Operation Sangaris will end this year

The end of operation Sangaris was confirmed yesterday, 30 March, by French Defence Minister Jean-Yves Le Drian in a speech to French troops in Bangui, Central African Republic (CAR). “It is with the satisfaction of a job well done that I can confirm that Sangaris will be wound down before the end of 2016 ,” he told them.

He explained that “in the space of two years and with a reduced, but perfectly adapted, force, the French Army met all the objectives it had been set.

The French Army's Sangaris operation in the Central African Republic will be wound down before the end of 2016

The French Army’s Sangaris operation in the Central African Republic will be wound down before the end of 2016

It is the MINUSCA and the future European Training Mission in the CAR (EUTM CAR) that will inherit “a stabilised situation and, in particular, a successful political transition,” he said, adding that if “one must react quickly in setting up an external operation one must also know when to shut an external operation down.

French forces will not be withdrawn immediately but progressively and in collaboration with the MINUSCA and EUTM CAR, and as the Central African army gets up to speed, and in coordination with newly invested President Faustin-Archange Touadéra.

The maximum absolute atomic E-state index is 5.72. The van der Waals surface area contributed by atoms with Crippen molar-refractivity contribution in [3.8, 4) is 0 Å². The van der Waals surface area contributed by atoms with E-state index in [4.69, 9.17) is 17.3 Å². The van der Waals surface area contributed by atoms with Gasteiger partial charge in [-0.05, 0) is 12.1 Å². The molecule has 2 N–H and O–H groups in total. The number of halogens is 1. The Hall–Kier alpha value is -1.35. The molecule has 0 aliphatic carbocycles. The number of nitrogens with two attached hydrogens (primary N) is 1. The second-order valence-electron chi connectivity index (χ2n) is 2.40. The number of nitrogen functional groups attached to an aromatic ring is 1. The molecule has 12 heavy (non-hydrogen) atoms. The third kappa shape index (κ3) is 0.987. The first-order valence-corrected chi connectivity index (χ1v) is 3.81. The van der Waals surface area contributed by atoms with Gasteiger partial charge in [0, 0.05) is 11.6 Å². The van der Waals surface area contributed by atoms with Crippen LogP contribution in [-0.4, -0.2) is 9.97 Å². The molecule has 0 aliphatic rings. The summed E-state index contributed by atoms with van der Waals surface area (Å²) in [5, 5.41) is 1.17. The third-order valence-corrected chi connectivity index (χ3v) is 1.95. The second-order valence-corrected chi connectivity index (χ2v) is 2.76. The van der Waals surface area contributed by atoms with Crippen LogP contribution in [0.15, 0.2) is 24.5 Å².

French soldiers will nevertheless remain in the CAR “but under a new form that we are currently elaborating,” the minister explained. “For the military that will entail a greater involvement with MINUSCA, to guarantee its robustness, but also a participation in the future EUTM CAR that will replace the EU Military Advisory Mission CAR [EUMAM CAR],” he added.

The minister stressed that “it is not yet all over because we must now manage our disengagement.” Whilst recognising that this can be “a delicate, even critical, phase of the manoeuvre,” Le Drian acknowledged that the military had “already begun to plan for this operation with the same professionalism” that had characterised them throughout their mandate.

Sangaris was launched in December 2013 after President François Bozizé was overthrown by Séléka rebels and had mobilised up to 2,500 soldiers at the height of tension in the country.